We can be knowledgeable with other men’s knowledge, but we can’t be wise with other men’s wisdom.
Interview with Maryam Mirzakhani, the brilliant Iranian mathematician who was the first woman to win the Fields Medal
Interviewer: What advice would you give lay persons who would
like to know more about mathematics—what it is,
what its role in our society has been and so on?
What should they read? How should they proceed?
Dr. Mirzakhani: This is a difficult question. I don’t think that everyone
should become a mathematician, but I do believe that
many students don’t give mathematics a real chance.
I did poorly in math for a couple of years in middle
school; I was just not interested in thinking about it.
I can see that without being excited mathematics can
look pointless and cold. The beauty of mathematics
only shows itself to more patient followers.
The percentage you’re paying is too high priced
While you’re living beyond all your means
And the man in the suit has just bought a new car
with the profit he’s made on your dreams
Big data, with its many interconnected databases that feed on information and algorithms of dubious provenance, imposes severe constraints on how we mature politically and socially. The German philosopher Jürgen Habermas was right to warn—in 1963—that “an exclusively technical civilization … is threatened … by the splitting of human beings into two classes—the social engineers and the inmates of closed social institutions.”
Learn to code while playing Minecraft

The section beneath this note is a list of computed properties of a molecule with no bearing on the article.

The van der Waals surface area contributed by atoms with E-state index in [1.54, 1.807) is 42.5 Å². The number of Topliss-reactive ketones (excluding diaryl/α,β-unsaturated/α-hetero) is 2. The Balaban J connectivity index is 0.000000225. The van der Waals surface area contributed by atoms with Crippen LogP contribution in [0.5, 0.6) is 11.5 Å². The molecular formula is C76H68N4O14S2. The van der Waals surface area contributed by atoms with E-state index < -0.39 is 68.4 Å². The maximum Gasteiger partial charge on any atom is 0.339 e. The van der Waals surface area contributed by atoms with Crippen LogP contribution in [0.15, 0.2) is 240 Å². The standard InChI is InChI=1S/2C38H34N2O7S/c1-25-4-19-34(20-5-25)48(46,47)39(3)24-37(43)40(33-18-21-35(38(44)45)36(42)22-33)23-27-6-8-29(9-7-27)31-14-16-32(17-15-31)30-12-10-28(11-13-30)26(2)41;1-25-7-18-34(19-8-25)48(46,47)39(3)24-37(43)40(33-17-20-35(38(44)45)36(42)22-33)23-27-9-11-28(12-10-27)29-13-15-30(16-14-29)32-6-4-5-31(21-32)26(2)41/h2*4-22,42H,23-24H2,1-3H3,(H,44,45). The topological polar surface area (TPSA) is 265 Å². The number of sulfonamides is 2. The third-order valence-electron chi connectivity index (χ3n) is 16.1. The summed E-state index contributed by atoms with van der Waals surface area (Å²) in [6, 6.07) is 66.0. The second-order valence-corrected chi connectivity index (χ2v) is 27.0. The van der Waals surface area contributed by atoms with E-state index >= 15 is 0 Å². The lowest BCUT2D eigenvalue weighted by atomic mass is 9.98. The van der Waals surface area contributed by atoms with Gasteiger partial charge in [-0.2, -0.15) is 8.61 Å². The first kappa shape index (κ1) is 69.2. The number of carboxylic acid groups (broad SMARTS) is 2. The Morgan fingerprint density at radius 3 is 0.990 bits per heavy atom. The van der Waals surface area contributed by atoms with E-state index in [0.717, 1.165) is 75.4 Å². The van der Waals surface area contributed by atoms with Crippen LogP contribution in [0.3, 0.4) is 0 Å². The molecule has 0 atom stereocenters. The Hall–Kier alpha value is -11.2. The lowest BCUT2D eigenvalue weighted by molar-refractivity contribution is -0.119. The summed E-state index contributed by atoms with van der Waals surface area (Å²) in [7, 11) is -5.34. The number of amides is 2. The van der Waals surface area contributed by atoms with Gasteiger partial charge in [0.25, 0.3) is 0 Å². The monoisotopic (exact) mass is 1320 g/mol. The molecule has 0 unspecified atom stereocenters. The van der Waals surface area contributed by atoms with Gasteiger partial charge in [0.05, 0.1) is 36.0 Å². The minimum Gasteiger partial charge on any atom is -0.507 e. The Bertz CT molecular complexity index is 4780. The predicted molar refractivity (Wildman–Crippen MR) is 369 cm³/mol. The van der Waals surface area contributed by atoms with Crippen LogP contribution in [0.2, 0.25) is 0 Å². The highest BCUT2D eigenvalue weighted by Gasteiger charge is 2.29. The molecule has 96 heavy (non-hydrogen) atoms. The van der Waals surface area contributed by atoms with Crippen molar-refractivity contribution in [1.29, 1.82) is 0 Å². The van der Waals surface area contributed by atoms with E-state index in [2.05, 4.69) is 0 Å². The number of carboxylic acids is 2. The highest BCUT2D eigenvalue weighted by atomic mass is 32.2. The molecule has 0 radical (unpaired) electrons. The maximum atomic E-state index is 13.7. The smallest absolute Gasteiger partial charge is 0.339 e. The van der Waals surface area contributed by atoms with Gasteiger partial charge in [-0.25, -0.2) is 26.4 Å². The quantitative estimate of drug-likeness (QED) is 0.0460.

“Our goal is to teach kids computer science while they’re having fun.”
Read more about how UC San Diego computer scientists are teaching programming with Minecraft.
What do leopard spots, striped marine angelfish, and sand dune ripples have in common? Their patterns are self-organizing Turing systems! Discovered by Alan Turing in the 1950s, these repeating natural patterns can be created by the interaction of two things that spread at different speeds, one faster than the other.
Train yourself to let go of everything you fear to lose.
A human being is a part of the whole called by us ‘universe,’ a part limited in time and space. He experiences himself, his thoughts and feeling as something separated from the rest, a kind of optical delusion of his consciousness. This delusion is a kind of prison for us, restricting us to our personal desires and to affection for a few persons nearest to us. Our task must be to free ourselves from this prison by widening our circle of compassion to embrace all living creatures and the whole of nature in its beauty.
An experiment meant to recreate conditions soon after the Big Bang are revealing hints of a long-predicted, but never spotted, particle known as an extra-heavy strange baryon.